On paper, the iPhone 7 screen looks like the same thing that came before: same screen technology, same pixel count, same size. But top-level stats aren’t everything, and a deeper dive into the technology behind the new display and the results it gives tells a rather exciting story.

DisplayMate Technologies has been doing thorough analysis of iPhone screens since the early days of smartphones. This year, they put the iPhone 7 through the same battery of tests to find out how the older LCD technology stacks up against the newer competition.

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One of the first new major differences is the addition of two new color gamuts, which helps accurately display different kinds of content. In addition to the standard RGB gamuts found in most phones, the iPhone 7 adds support for DCI-P3 Wide Color Gamut and sRGB / Rec.709 Color Gamut. According to DisplayMate’s testing, the iPhone 7 display hits 102 and 104 percent accuracy with those gamuts respectively, and switches easily between them.

gamut_37Image Source: DisplayMate Technologies

Bottom line for you is that pictures and movies should display on your phone more accurately. You know how things just look better at a movie theater, where the projector has been correctly calibrated? The iPhone 7 is one of the closest smartphones to that experience yet.

One of the other new features that piqued my interest was automatic peak brightness. On manual settings, the brightest the iPhone 7’s display will go to is about 600 nits, pretty average. But on automatic brightness, it will go as bright as 700 nits when there’s lots of ambient light. That, combined with a low amount of glare, makes it particularly easy to see the phone’s screen in direct sunlight.

Limiting the brightness in manual mode is a smart move, as leaving the screen permanently on 700 nits would destroy battery life. But when the phone is allowed to control the setting, it just makes it easy to use the phone outdoors.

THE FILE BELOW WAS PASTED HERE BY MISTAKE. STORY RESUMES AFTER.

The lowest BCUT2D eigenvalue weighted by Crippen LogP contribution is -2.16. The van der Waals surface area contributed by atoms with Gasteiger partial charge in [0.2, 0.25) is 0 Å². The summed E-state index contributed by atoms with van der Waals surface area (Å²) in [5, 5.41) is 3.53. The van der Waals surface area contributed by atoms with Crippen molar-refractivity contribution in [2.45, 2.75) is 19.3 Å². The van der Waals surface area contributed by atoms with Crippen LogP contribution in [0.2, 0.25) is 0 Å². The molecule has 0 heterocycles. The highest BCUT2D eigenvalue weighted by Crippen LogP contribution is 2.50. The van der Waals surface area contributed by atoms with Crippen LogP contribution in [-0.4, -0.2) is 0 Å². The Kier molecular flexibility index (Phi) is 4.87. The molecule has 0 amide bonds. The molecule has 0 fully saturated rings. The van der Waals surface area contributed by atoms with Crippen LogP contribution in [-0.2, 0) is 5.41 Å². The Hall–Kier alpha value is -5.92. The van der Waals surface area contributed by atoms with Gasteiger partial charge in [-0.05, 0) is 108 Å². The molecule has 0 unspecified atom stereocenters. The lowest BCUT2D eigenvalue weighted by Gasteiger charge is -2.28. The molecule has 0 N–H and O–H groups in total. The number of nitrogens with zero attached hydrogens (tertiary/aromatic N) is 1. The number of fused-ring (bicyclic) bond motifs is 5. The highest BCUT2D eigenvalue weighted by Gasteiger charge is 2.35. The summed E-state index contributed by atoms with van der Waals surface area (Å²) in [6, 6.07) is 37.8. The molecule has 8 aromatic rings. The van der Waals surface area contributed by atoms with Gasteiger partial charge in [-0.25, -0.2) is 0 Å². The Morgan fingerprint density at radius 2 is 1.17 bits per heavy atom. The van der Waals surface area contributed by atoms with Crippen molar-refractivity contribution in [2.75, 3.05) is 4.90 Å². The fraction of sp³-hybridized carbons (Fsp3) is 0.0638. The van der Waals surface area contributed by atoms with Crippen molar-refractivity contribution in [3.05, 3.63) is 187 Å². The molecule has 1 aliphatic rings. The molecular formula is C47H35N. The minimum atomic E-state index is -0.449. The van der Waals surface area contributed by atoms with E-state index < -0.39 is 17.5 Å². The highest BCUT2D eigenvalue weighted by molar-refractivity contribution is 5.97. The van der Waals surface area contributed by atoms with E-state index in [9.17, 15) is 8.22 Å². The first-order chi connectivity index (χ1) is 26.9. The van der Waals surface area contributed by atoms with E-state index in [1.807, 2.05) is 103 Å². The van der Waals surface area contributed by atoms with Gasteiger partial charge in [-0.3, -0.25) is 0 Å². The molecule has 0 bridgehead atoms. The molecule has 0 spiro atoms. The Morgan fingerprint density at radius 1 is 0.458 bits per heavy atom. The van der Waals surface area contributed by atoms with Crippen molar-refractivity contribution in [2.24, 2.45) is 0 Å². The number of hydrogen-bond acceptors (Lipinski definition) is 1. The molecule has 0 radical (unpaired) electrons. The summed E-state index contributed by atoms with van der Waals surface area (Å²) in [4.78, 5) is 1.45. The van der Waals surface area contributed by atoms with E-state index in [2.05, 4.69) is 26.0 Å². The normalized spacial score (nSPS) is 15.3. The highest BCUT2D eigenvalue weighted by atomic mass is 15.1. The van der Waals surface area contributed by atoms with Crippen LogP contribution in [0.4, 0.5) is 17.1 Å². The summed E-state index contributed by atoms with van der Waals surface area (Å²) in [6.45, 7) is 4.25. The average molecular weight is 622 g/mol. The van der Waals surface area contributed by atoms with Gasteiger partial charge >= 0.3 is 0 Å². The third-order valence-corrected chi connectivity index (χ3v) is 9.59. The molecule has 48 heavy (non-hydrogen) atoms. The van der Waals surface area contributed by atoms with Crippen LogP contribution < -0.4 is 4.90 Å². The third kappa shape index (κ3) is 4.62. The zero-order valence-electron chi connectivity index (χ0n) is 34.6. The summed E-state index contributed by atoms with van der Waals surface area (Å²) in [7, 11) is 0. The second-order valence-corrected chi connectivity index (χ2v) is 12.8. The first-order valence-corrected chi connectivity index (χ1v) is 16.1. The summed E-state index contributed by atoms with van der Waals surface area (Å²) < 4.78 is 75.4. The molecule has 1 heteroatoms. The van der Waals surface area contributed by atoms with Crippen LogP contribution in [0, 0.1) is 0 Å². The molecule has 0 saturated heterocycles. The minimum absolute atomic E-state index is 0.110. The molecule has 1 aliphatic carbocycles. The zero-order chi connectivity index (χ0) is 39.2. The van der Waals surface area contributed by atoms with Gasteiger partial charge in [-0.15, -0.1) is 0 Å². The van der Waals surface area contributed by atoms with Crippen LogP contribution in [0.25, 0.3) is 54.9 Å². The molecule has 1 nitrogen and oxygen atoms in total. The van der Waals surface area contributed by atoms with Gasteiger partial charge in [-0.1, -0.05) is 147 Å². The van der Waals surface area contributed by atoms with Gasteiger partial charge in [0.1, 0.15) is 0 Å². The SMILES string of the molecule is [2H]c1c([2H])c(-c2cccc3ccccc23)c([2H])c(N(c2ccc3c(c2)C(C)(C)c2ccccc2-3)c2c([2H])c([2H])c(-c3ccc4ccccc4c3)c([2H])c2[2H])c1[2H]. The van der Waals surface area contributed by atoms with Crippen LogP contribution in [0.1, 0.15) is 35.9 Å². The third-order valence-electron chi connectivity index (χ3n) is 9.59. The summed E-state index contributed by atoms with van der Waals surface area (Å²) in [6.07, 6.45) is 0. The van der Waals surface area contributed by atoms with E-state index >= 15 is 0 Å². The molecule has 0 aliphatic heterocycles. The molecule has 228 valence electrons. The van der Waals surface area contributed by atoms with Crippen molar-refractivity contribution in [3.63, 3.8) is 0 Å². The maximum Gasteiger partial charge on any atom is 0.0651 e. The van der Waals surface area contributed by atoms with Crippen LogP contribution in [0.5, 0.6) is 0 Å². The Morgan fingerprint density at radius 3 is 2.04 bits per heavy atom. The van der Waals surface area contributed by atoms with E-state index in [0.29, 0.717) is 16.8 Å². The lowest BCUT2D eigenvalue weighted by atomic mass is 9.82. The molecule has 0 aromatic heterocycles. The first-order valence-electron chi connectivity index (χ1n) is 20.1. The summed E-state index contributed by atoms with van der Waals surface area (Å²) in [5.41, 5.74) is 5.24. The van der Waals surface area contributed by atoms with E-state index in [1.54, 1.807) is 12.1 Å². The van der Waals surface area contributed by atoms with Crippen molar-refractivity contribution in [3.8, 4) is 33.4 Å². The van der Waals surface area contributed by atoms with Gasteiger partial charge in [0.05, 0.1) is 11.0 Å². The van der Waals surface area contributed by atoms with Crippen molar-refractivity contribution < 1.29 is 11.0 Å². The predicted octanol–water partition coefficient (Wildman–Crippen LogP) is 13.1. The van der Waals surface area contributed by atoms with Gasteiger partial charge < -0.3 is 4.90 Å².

More good news comes in the form of display accuracy testing. Very simply, this is how well the colors on screen match the intended colors. DisplayMate describes the iPhone 7’s performance as “Truly impressive…the most color accurate display that we have ever measured. It is Visually Indistinguishable From Perfect, and is very likely considerably better than any mobile display, monitor, TV or UHD TV that you have.” High praise indeed.

Less immediately interesting, but important for the long-term development of the iPhone line, is the display’s power efficiency. The iPhone 7 boasts an extra hour or two of battery life over the iPhone 6, and the screen is a major part of that. DisplayMate calculated the iPhone 7 is 7 percent more efficient in that regard than the 6, a small but important change.

You can find the full battery of tests over on DisplayMate’s blog, but the bottom line is that the iPhone 7 display is a home run. It has a wide range of color gamuts, fantastic accuracy, great viewability, and slightly better power efficiency.

What’s even more impressive is all that is achieved with an LCD panel, a technology that’s far from cutting edge. With Apple strongly rumored to move to OLED screens for the next iPhone, it’s time to get excited for the best smartphone display in the world to get even better sometime soon.

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